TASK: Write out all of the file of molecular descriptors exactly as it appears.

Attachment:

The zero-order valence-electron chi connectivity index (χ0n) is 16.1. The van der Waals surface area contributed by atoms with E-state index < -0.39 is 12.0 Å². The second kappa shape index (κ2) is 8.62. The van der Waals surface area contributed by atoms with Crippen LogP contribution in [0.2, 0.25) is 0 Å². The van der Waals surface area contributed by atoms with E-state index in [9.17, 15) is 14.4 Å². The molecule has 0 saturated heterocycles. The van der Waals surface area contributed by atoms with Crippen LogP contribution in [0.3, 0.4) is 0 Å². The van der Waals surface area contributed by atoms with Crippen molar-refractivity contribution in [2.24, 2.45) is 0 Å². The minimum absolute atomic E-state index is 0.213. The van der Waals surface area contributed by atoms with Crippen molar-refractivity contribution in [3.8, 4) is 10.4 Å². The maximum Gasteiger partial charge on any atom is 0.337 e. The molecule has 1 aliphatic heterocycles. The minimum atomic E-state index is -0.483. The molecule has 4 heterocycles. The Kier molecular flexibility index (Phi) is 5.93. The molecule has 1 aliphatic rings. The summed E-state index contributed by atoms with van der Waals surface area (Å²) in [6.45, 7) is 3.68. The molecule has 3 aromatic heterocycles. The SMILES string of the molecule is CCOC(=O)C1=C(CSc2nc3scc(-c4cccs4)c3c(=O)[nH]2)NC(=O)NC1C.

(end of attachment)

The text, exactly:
The zero-order valence-electron chi connectivity index (χ0n) is 16.1. The van der Waals surface area contributed by atoms with E-state index < -0.39 is 12.0 Å². The second kappa shape index (κ2) is 8.62. The van der Waals surface area contributed by atoms with Crippen LogP contribution in [0.2, 0.25) is 0 Å². The van der Waals surface area contributed by atoms with E-state index in [9.17, 15) is 14.4 Å². The molecule has 0 saturated heterocycles. The van der Waals surface area contributed by atoms with Crippen LogP contribution in [0.3, 0.4) is 0 Å². The van der Waals surface area contributed by atoms with Crippen molar-refractivity contribution in [2.24, 2.45) is 0 Å². The minimum absolute atomic E-state index is 0.213. The van der Waals surface area contributed by atoms with Crippen molar-refractivity contribution in [3.8, 4) is 10.4 Å². The maximum Gasteiger partial charge on any atom is 0.337 e. The molecule has 1 aliphatic heterocycles. The minimum atomic E-state index is -0.483. The molecule has 4 heterocycles. The Kier molecular flexibility index (Phi) is 5.93. The molecule has 1 aliphatic rings. The summed E-state index contributed by atoms with van der Waals surface area (Å²) in [6.45, 7) is 3.68. The molecule has 3 aromatic heterocycles. The SMILES string of the molecule is CCOC(=O)C1=C(CSc2nc3scc(-c4cccs4)c3c(=O)[nH]2)NC(=O)NC1C.